Thirty percent of Internal Revenue Service senior executives reviewed in a recent audit incorrectly classified their travel reimbursements as non-taxable, according to a report from the agency’s inspector general.
The review from the Treasury Inspector General for Tax Administration looked at a sampling of 31 IRS leaders, or about 10 percent of the agency’s executives, finding that nine from the group had claimed tax-exempt “overnight long-term travel” without qualifying for it. Those employees spent an average of 140.5 days on trips, with an average reimbursement of $51,420, the report said.
The analysis follows a review from 2013 that found the IRS spent $9 million on executive travel in fiscal 2011 and that a small number of the agency’s leaders had racked up extremely high travel expenses compared to colleagues in similar roles.
The IRS said in a statement on Tuesday that it agreed with TIGTA’s audit recommendations and that it is taking new steps to prevent further issues relating to tax classification for travel reimbursements.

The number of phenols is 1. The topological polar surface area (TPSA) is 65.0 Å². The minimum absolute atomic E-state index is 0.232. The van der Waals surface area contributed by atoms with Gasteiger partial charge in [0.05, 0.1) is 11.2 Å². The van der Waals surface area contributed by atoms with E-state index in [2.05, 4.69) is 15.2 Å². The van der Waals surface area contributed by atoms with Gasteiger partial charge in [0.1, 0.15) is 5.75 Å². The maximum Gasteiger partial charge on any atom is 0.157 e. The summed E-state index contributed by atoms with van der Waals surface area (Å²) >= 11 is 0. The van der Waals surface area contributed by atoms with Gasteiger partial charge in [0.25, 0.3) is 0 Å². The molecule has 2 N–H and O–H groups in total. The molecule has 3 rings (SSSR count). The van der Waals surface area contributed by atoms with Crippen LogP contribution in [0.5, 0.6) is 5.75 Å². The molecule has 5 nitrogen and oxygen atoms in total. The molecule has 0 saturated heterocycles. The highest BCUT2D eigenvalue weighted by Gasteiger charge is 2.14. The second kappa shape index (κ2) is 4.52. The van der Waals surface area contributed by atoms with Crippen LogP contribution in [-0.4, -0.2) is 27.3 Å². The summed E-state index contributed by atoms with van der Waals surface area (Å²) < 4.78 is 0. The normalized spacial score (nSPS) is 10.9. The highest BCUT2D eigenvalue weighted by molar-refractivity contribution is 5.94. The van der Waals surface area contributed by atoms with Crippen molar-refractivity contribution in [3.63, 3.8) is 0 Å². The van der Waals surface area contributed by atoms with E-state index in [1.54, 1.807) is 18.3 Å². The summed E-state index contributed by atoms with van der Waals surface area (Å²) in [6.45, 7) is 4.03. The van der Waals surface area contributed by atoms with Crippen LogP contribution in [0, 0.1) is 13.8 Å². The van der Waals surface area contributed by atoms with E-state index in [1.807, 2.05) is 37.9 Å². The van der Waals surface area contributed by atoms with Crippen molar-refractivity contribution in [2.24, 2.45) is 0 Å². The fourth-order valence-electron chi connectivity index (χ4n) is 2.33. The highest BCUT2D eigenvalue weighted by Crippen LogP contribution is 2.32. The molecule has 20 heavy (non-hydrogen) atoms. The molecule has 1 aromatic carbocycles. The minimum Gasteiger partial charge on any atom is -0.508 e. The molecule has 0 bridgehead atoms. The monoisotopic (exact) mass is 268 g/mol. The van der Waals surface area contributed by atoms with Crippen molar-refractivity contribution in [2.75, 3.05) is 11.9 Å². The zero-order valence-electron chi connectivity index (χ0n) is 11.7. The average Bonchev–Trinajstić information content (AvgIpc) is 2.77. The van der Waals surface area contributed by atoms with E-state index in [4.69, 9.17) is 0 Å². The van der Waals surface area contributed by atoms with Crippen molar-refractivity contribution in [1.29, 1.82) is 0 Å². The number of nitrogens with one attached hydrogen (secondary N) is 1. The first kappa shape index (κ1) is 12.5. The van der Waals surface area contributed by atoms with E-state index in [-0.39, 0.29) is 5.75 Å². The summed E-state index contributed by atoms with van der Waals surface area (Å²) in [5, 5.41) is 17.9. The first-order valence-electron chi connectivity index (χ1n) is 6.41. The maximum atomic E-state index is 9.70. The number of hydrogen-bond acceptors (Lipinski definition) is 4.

“Cutting costs is a top priority, and the IRS has put in place a number of steps to reduce expenses involving executive travel,” the agency said, adding that some executive trips are “critical” because the IRS has 90,000 employees at 620 locations throughout the country.
The report said the IRS had established adequate guidance for defining taxable travel and conducted quarterly assessments to help ensure compliance. But it said the agency could still improve its criteria and should document its procedures for reviewing reimbursements.
Treasury Inspector General Russell George recommended that the IRS modify and document its protocol for periodic reviews and issue an annual reminder to employees about policies related to taxable travel.
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